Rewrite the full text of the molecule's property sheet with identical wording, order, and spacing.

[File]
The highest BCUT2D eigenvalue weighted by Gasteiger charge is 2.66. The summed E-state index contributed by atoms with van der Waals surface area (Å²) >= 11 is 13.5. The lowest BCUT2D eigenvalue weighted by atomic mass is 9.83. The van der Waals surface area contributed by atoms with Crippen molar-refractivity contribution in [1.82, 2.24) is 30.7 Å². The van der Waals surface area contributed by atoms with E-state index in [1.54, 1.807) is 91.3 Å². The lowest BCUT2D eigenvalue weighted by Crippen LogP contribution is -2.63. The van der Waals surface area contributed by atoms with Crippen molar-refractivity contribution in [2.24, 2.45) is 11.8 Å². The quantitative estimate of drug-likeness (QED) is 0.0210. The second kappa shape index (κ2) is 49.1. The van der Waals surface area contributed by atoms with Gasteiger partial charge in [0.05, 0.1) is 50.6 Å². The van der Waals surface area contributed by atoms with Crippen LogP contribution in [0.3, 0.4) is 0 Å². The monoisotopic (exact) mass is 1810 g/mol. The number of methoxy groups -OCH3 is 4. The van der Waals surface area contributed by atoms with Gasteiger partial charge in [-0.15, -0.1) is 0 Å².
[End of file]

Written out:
The highest BCUT2D eigenvalue weighted by Gasteiger charge is 2.66. The summed E-state index contributed by atoms with van der Waals surface area (Å²) >= 11 is 13.5. The lowest BCUT2D eigenvalue weighted by atomic mass is 9.83. The van der Waals surface area contributed by atoms with Crippen molar-refractivity contribution in [1.82, 2.24) is 30.7 Å². The van der Waals surface area contributed by atoms with E-state index in [1.54, 1.807) is 91.3 Å². The lowest BCUT2D eigenvalue weighted by Crippen LogP contribution is -2.63. The van der Waals surface area contributed by atoms with Crippen molar-refractivity contribution in [2.24, 2.45) is 11.8 Å². The quantitative estimate of drug-likeness (QED) is 0.0210. The second kappa shape index (κ2) is 49.1. The van der Waals surface area contributed by atoms with Gasteiger partial charge in [0.05, 0.1) is 50.6 Å². The van der Waals surface area contributed by atoms with Crippen LogP contribution in [0.3, 0.4) is 0 Å². The monoisotopic (exact) mass is 1810 g/mol. The number of methoxy groups -OCH3 is 4. The van der Waals surface area contributed by atoms with Gasteiger partial charge in [-0.15, -0.1) is 0 Å².